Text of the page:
Charles Yoo, Chandler Brown
The Atlanta Journal-Constitution
Copyright 2006 The Atlanta Journal-Constitution
Four DeKalb County law enforcement officers were indicted Monday on charges ranging from smuggling drugs into the county jail to lying in a police report.
Two county police officers, a Doraville officer and a county sheriff's deputy were named in the indictments. All face felony charges.
"It is unfortunate that there are a few bad apples in the bunch, but it is important to note that in many instances the departments identified and investigated the wrongdoers themselves," DeKalb District Attorney Gwen Keyes Fleming said in a statement.
Zachary Kronenberger, a four-year officer with the DeKalb County Police Department, is accused of violating his oath by trying to bribe another officer to fix a traffic ticket. That officer reported the offer to superiors, according to police.
DeKalb police Officer Mark Maphet was charged with drunken driving and criminal damage to property stemming from an off-duty dispute over a parking spot last December, police said.
Maphet allegedly scratched a woman's car with his key, according to a police report. The report also states that Maphet left a note for the woman containing racial slurs.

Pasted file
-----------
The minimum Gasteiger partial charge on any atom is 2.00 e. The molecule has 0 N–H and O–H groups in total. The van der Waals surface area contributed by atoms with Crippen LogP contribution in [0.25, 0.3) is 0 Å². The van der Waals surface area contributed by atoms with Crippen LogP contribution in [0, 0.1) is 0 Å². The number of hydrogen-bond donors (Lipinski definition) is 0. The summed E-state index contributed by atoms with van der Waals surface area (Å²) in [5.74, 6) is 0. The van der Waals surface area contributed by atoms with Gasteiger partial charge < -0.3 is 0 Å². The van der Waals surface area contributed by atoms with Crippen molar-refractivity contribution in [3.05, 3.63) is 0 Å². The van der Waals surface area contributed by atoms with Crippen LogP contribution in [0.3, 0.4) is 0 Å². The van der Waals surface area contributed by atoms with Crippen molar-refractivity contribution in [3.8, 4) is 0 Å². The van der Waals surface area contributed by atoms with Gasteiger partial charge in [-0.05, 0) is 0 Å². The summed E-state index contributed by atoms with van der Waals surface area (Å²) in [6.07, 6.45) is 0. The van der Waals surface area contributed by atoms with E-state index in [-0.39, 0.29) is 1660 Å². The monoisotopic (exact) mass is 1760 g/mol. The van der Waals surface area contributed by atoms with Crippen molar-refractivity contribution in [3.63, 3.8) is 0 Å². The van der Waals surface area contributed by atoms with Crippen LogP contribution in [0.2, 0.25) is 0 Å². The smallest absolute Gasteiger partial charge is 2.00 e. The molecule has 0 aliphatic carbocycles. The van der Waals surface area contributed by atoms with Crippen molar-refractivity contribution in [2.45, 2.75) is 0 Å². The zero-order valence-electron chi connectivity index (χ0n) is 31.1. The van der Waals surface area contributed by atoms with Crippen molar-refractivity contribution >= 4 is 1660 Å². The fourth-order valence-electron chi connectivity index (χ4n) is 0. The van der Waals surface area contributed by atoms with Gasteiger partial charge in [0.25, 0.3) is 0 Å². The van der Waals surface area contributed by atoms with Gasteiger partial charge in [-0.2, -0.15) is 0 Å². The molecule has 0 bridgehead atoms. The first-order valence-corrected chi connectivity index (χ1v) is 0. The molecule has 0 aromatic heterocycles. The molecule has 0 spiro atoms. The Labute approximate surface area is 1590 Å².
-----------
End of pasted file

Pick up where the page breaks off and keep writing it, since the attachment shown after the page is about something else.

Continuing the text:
Kronenberger and Maphet could not be reached for comment Monday.
Police spokesman Sgt. Charles Dedrick said the two officers are no longer on the force.
Sheriff's Deputy Jimmy Lee Butler Jr. was fired in November 2005 following an investigation by the sheriff's office. He allegedly brought drugs, tobacco and other banned items into the DeKalb County Jail.
Butler is no longer with the Sheriff's Department, said spokeswoman Mikki Jones. He could not be reached for comment Monday.
Doraville police Officer Bill E. Carty is accused of filing a false report. The indictment says Carty falsely accused a man of trying to run him over with a vehicle.
Doraville police officials did not respond to calls for comment Monday on Carty's status. Carty could not reached for comment.
June 13, 2006
Four Ga. officers face felony charges